In one of the annual reports that reminds us of the importance of ending homelessness,the Star-Ledger today reported on the overflow in shelters across NJ.
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Cold weather pushes homeless shelters to capacity
Facilities around the state make greater effort not to turn people away
Friday, January 04, 2008 BY NAWAL QAROONI, Star-Ledger Staff
The recent blast of chilly weather has brought a surge of people seeking assistance at homeless shelters throughout the state, with some already at capacity and others offering expanded services to combat cold temperatures lingering through daytime hours.
When the mercury dipped below 25 degrees earlier this week, Union County enacted its “code blue” weather declaration, which provides emergency short-term shelter for those who need it, said Wayne Avery, county spokesman. The effort ensures no one gets turned away because of overcrowding, Avery said.
“We have to open our doors for all those folks, without any questions,” said Addy Bonet, president and CEO of the Plainfield Area YMCA, which nearly doubled its overnight residents Wednesday as temperatures continued to drop. The YMCA also suspended its “out by 8 a.m.” policy and allowed people to stay in the facility’s lounge because the chilly weather continued throughout the day.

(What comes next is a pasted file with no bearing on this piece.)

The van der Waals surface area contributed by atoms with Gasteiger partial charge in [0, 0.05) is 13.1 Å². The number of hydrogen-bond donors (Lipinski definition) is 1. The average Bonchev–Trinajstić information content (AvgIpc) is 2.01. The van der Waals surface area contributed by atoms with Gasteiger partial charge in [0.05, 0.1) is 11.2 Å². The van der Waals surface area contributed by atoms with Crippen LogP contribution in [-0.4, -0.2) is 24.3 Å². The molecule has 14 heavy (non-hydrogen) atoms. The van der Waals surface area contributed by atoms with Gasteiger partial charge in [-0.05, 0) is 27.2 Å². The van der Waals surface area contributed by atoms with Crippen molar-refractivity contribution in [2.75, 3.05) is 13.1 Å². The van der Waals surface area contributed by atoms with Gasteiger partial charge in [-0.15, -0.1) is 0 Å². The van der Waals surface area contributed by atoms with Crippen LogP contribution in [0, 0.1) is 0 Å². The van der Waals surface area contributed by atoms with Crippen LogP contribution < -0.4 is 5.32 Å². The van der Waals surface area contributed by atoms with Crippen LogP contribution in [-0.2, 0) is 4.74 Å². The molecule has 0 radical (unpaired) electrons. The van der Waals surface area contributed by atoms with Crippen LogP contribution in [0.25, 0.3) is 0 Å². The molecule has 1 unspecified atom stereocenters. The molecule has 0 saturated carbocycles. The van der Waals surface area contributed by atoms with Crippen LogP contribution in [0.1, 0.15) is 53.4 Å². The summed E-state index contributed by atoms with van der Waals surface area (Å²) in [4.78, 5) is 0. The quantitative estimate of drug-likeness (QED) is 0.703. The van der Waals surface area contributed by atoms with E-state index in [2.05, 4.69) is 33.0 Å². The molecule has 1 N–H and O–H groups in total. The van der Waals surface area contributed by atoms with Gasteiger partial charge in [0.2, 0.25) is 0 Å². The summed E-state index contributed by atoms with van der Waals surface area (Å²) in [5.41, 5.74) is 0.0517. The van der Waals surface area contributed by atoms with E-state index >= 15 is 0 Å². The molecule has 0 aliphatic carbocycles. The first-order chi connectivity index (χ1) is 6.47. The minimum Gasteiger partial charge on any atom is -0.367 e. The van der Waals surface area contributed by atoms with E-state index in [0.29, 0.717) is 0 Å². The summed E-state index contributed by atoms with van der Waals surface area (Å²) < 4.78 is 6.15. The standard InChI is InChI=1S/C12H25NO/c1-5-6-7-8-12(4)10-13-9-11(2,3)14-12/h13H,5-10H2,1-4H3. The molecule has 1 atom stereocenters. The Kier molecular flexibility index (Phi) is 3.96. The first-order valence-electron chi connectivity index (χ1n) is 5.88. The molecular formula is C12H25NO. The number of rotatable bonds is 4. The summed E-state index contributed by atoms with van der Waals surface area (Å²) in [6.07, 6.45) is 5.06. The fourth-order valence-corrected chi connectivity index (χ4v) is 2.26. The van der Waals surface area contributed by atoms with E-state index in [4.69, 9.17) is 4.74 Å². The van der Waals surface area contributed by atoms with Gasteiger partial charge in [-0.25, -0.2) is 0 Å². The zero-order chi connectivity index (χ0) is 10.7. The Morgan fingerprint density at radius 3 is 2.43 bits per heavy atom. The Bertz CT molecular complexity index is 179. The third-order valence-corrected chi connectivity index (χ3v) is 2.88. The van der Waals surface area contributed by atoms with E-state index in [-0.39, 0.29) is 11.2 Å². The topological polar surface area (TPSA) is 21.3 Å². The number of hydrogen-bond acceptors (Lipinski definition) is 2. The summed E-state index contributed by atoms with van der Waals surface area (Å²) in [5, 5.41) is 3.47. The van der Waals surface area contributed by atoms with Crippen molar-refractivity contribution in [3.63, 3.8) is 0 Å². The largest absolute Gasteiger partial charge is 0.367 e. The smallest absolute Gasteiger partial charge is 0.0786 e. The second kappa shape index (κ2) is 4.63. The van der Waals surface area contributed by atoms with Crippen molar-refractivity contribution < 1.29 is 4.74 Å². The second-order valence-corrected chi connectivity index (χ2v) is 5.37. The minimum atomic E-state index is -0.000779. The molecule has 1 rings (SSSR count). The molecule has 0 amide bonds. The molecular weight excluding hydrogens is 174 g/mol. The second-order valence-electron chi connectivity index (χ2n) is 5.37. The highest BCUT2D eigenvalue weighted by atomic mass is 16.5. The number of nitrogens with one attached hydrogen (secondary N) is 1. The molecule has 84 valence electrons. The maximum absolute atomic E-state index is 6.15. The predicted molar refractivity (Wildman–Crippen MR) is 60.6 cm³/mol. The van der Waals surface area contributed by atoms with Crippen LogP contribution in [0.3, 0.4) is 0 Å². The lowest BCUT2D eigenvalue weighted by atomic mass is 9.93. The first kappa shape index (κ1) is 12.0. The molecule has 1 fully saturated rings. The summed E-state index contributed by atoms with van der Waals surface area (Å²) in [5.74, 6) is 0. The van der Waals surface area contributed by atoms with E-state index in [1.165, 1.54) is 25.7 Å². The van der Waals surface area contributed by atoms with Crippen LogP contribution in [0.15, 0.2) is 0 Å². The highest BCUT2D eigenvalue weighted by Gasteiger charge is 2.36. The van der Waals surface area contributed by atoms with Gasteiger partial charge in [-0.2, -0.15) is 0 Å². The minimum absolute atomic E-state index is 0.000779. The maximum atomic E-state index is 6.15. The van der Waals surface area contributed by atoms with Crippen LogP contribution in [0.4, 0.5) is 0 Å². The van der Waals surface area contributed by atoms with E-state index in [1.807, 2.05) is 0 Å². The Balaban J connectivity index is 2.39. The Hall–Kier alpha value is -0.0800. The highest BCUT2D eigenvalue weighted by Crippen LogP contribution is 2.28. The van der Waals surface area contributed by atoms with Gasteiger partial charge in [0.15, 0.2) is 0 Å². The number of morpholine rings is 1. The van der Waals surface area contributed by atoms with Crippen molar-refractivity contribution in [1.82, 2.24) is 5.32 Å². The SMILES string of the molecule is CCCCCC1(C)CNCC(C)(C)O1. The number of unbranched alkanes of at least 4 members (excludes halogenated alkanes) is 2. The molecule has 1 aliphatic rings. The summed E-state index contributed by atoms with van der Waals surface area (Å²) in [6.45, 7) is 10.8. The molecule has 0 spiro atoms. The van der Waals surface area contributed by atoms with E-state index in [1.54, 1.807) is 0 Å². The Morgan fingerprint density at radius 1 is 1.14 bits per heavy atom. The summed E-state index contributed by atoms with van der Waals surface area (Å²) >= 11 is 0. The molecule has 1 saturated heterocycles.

Temperatures last night were expected to remain in the teens once again and around the freezing mark today. The cold spell is expected to break by tomorrow with temperatures in the 40s for much of the state.
Middlesex County has an estimated 5,000 homeless people, officials said. Local shelters push capacity when cold weather hits, said Stuart Grant, vice president of community interest at United Way of Central Jersey, which funds four Middlesex County shelters.
“It would be no surprise to report that people are seeking shelter indoors or wherever there is warmth when the weather is this cold,” Grant said. “At this time of year, the shelters are under stress in order to meet the needs.”
Bridget Kennedy, director of Middlesex County’s social work services, said shelters make great efforts to make sure no one is turned away.
“Most of the shelters are very good about trying to make room on a very cold night,” Kennedy said. “But in this sort of weather, the homeless problem becomes even graver.”
Meg DeJong, assistant program director for Catholic Charities’ shelters, said turning people away is tough, but sometimes necessary.
“It’s the part of the job I hate the most,” DeJong said, adding that they direct people to other shelters when they hit capacity. “But our services are in high demand, so it’s brutal.”
Hospitals also experienced a slight increase in weather-related illnesses, officials said. Kennedy said homeless people sometimes use hospitals as a temporary refuge.
“Sometimes, it’s just too bitter out so people check into the emergency room,” Kennedy said. “By the time they get to you, you might have made it through the night.”